I happened to look up and saw Loco on the road, walking. He’d walked all the way from his house to mine in the burning, summer sun. 3 miles. Why didn’t he use his bike? Because, the week before, he’d beaten it into the afterlife with a golf club.

His creeping pace was deceptive. If I looked too often, he seemed to make no progress. But when I forgot about him and looked only now and then, he moved in huge jumps: he was a quarter mile away, a hundred feet, then ten yards from us, crossing the lawn.

He stopped.

“Dan?” he said, almost whispering, “it’s our meeting time. We don’t have a quorum.”

I don’t know where this kid picked up terminology from Robert’s Rules of Order for business meetings, but I do know the word “quorum” coming out of a little kid’s mouth was the evilest thing I had ever heard.

“Sorry,” I said, “I can’t today.”

Loco smiled then turned with the eerie, sluggish speed of a music box ballerina, and he walked away. Anthony and I laughed like monsters then got back to work.

After a while, I glanced up to see where Loco was on the road. But he wasn’t on the road. He had reached the end of the yard and halted. He stood there with his back to us. Frozen.

I watched him, wondering what he would do next. What he did next was this: he spun and faced us. Then he ran. He ran fast in a line as straight as the flatline of a dead heart, directly at me. His skeletal form was a blur of movement, but his black eyes were steady as stars. They were huge and seemed dead, like the eyes on moth wings and king cobra hoods. Eyes of a living corpse. The eyes of Loco.

Anthony and I stood there. We were frozen now. People who go bananas are mesmerizing. It isn’t charisma, just bad wiring, but it’s enormously entertaining, even if you’re about to be entertained to death.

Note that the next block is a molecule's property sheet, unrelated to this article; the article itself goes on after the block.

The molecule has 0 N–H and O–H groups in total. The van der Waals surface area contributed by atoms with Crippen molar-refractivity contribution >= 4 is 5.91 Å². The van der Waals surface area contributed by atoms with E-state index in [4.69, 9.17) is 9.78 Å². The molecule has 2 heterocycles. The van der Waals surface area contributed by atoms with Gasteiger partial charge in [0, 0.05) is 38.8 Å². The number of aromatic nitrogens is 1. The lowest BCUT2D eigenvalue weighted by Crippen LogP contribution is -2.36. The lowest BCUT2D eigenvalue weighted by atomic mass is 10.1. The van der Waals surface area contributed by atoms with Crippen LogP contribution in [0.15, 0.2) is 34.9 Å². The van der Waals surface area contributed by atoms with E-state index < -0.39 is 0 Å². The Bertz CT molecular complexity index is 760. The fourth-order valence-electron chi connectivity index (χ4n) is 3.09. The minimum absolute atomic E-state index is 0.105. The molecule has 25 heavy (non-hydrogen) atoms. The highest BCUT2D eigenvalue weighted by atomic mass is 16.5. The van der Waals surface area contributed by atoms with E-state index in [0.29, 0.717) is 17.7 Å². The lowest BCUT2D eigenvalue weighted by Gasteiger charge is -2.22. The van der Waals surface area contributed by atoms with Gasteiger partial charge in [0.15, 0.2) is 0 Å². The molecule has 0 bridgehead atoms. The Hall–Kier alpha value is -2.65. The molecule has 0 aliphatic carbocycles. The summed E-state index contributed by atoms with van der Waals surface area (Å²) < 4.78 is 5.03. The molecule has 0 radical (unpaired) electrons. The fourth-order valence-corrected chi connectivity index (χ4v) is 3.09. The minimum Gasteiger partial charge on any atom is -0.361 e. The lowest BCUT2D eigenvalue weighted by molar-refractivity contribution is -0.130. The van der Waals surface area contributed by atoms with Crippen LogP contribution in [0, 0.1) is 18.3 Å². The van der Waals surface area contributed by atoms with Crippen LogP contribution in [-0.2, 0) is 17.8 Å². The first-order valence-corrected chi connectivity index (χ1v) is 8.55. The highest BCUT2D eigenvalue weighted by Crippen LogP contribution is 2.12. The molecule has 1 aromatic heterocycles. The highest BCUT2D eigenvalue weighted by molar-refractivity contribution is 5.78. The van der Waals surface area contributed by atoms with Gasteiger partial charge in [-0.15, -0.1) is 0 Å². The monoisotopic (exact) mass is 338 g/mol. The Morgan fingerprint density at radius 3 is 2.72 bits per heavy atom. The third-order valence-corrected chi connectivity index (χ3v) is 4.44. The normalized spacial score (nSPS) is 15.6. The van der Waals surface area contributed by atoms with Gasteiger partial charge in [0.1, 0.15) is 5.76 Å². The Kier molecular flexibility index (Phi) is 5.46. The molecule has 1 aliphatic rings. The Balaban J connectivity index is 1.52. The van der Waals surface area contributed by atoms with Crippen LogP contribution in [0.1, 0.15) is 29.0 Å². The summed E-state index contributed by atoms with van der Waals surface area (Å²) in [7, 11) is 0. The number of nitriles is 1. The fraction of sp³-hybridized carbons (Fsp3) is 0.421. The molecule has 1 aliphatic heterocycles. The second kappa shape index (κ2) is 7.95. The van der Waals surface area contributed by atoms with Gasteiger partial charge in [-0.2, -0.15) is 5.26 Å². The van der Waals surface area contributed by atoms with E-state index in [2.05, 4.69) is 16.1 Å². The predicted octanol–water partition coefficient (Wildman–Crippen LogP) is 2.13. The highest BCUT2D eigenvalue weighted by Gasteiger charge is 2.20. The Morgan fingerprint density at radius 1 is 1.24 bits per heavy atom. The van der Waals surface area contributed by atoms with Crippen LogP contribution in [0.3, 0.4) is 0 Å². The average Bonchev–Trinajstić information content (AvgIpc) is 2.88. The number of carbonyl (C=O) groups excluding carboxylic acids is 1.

Loco ran up close, five feet away, and stopped…again so still.

At that moment, Anthony said, “Go home.”

These words seemed to change Loco, though there was nothing to see, only a feeling. His aura must have sprouted heads and horns. The air died, inhaled by the lightning about to strike.

Loco lunged. He lunged for the ax lying on the ground at our feet.

I was stuck. Fascinated. I had never been a part of a murder before.

Thankfully, Anthony wasn’t stuck. He jumped to action. In a blink, he was standing on the ax, both feet planted.

Loco grabbed the handle but couldn’t lift it while his brother was on it. He was like King Arthur trying to lift Excalibur while his brother’s standing on it.

Loco let go and straightened up. Then he leaned forward and hissed the f-word at me like it was a plague he hoped to spread.

It wasn’t fair. I wasn’t the one who stood on the ax and stopped him. I was the one who tried for a whole couple hours to like the ungrateful kid. I only gave up because it wasn’t possible.

I, like all condemned holy-folk, ask, “What is my crime?”

After the f-word left Loco, he seemed exorcised. He sauntered away, back down the sunny road.

If this was fiction, that night in a sudden storm, during a ghostly flash of lighting, I’d see Loco standing at the foot of my bed, holding the ax.

Between each killing hack, amidst splashes of blood, I would struggle to say, “I’m sorry.”

I should clarify. It’s me murdering him in this scene. Are you kidding? He was a little, skinny kid; there would be no contest. I don’t care if an army of Locos was in my room. Kids have never been that great at murder. It’s not their fault. They’ve got heart, just no hand strength.

You see? This is what happens when you apply to life an incorrect understanding of the Bible.

Therefore, love one another. Love strangers. Love your neighbor. But that’s where you’d better draw the line.

All you need is love. Anything else is deadly.



Daniel Williams

A poverty-stricken, soft Batman by night. Illustrator and writing teacher by day. Previously: McSweeney’s, Slackjaw.